2019-2020 Assembly Student Projects
THE 2020 ASSEMBLY STUDENT FELLOWSHIP COHORT came together to study and explore disinformation on online platforms from a cybersecurity perspective. Over the course of the academic year, student fellows learned from experts in the field, participated in team building activities, and scoped project prototypes, sketches, and provocations to specific aspects of the spread and consumption of disinformation. Assembly Student Fellows conducted their work independently, with light advisory guidance from faculty advisors and staff. Read more below about the four student projects developed during Assembly 2019-2020.
WTF is CDA is an interactive tool about Section 230 of the Communications Decency Act (CDA 230), one of the most influential laws that shaped the Internet as we know it today. Developed by students at Harvard College, the Graduate School of Design, the Kennedy School, and the Law School, the explainer provides a history of the law’s genesis and judicial interpretations, and gives users the opportunity to engage with important issues related to platform moderation efforts, particularly focusing on mis- and disinformation, by posing a series of questions around hypothetical situations involving controversial content on social media. The answers reveal how different approaches to content moderation in each instance reflect different policy values. The project also directs readers to more authoritative, in-depth resources examining the history, interpretation, and challenges of 230. This independent student project is in beta, and the team is actively gathering feedback to improve the tool.
TEAM POLITICS focused on the experiences of underrepresented minority politicians and candidates online. Developed by students studying at the Business School, the Law School, the Graduate School of Arts and Sciences, and the School of Engineering and Applied Sciences, the group explored the intersection of disinformation and harassment in political campaigns and its disproportionate impact on minority candidates. Disinformation that targets these candidates often mobilizes racial stereotypes and gendered language, alongside false information. Over the course of its research, the group learned that while social media is critical to running a successful grassroots campaign, platform content policies often fail to adequately protect minority candidates, many of whom feel unprepared to campaign online and are uncertain about what protections are afforded to them.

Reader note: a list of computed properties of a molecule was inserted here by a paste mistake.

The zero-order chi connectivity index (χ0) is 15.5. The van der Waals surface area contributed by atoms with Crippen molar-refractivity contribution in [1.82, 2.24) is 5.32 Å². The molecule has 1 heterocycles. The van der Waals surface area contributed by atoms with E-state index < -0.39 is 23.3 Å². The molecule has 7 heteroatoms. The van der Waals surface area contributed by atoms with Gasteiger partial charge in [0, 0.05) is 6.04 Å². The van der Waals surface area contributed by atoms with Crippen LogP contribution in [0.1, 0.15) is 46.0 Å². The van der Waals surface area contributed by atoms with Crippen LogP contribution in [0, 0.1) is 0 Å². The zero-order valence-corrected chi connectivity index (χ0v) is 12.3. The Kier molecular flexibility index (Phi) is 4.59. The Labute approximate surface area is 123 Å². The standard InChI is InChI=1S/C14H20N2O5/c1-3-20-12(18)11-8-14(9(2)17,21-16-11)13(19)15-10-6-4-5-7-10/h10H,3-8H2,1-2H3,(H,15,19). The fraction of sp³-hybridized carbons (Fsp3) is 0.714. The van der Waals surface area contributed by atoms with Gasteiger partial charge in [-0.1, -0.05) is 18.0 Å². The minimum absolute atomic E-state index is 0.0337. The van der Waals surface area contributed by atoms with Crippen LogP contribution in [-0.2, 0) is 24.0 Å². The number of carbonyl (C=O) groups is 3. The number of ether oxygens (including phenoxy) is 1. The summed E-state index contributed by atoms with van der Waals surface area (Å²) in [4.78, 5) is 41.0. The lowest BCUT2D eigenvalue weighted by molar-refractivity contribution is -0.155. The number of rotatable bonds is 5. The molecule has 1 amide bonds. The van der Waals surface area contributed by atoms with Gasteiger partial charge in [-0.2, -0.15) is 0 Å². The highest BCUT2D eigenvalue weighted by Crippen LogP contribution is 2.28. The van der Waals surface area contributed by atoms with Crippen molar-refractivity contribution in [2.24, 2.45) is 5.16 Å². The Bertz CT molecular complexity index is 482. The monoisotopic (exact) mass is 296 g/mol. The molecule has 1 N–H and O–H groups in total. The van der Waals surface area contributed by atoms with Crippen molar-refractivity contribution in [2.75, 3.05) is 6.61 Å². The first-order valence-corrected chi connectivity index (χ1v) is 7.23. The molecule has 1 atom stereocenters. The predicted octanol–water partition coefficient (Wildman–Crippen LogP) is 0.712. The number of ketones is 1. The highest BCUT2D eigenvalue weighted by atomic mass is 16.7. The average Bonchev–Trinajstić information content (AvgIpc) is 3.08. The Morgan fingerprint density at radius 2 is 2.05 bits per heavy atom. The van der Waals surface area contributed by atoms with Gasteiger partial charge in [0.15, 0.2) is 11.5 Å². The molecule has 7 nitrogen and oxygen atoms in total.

Read the team’s blog post.
THE YOUTH AND DISINFORMATION LITERACY PROJECT conducted research for an infographic to improve media literacy among first time voters in the 2020 US elections. The project, which was developed by students at the College, the Kennedy School, and the School of Engineering and Applied Sciences, focused on four major topics: why disinformation is created, how disinformation is spread, real-world examples of inauthentic online content, and how to identify false information online. The team hopes their infographic can help increase students’ awareness of false content on the internet and encourage further conversation.
Read the team's blog post.
A TAXONOMY OF COVID-19 DISINFORMATION, developed by three students at the Medical School, the College, and the Graduate School of Arts and Sciences, maps COVID-19 disinformation and mitigation efforts. The team conducted preliminary data collection and analysis, and developed two infographics: one that explores the targets of COVID-19 related disinformation and the motivations behind its spread, and one that explores common interventions by governments, academics, platforms, and journalists to mitigate its impact. The group hopes its efforts will contribute to the growing body of work around better understanding and pushing back against this infodemic.